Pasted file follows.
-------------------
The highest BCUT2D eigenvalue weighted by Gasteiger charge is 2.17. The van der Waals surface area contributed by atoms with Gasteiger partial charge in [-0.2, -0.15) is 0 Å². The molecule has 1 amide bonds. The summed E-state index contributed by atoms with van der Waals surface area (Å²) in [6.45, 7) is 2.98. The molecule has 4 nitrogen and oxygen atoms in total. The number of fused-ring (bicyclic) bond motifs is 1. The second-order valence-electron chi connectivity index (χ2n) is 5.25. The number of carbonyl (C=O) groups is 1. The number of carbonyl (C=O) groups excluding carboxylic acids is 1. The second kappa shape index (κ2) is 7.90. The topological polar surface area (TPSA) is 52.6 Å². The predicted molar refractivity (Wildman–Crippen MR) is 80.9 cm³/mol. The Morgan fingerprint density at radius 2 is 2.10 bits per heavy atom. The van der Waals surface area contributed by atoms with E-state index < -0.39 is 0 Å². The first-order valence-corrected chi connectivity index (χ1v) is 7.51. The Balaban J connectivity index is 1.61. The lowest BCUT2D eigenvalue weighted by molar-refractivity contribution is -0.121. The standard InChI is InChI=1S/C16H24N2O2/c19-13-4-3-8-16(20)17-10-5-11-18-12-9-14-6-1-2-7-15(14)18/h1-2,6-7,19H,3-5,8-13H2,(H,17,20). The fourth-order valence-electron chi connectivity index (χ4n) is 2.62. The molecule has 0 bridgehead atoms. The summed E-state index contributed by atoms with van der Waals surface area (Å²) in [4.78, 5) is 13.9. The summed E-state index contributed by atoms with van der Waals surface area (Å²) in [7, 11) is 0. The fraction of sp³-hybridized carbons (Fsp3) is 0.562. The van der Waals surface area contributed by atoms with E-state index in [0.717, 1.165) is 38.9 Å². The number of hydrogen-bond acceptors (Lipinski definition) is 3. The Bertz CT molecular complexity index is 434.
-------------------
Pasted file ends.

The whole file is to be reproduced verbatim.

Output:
The highest BCUT2D eigenvalue weighted by Gasteiger charge is 2.17. The van der Waals surface area contributed by atoms with Gasteiger partial charge in [-0.2, -0.15) is 0 Å². The molecule has 1 amide bonds. The summed E-state index contributed by atoms with van der Waals surface area (Å²) in [6.45, 7) is 2.98. The molecule has 4 nitrogen and oxygen atoms in total. The number of fused-ring (bicyclic) bond motifs is 1. The second-order valence-electron chi connectivity index (χ2n) is 5.25. The number of carbonyl (C=O) groups is 1. The number of carbonyl (C=O) groups excluding carboxylic acids is 1. The second kappa shape index (κ2) is 7.90. The topological polar surface area (TPSA) is 52.6 Å². The predicted molar refractivity (Wildman–Crippen MR) is 80.9 cm³/mol. The Morgan fingerprint density at radius 2 is 2.10 bits per heavy atom. The van der Waals surface area contributed by atoms with E-state index < -0.39 is 0 Å². The first-order valence-corrected chi connectivity index (χ1v) is 7.51. The Balaban J connectivity index is 1.61. The lowest BCUT2D eigenvalue weighted by molar-refractivity contribution is -0.121. The standard InChI is InChI=1S/C16H24N2O2/c19-13-4-3-8-16(20)17-10-5-11-18-12-9-14-6-1-2-7-15(14)18/h1-2,6-7,19H,3-5,8-13H2,(H,17,20). The fourth-order valence-electron chi connectivity index (χ4n) is 2.62. The molecule has 0 bridgehead atoms. The summed E-state index contributed by atoms with van der Waals surface area (Å²) in [4.78, 5) is 13.9. The summed E-state index contributed by atoms with van der Waals surface area (Å²) in [7, 11) is 0. The fraction of sp³-hybridized carbons (Fsp3) is 0.562. The van der Waals surface area contributed by atoms with E-state index in [0.717, 1.165) is 38.9 Å². The number of hydrogen-bond acceptors (Lipinski definition) is 3. The Bertz CT molecular complexity index is 434.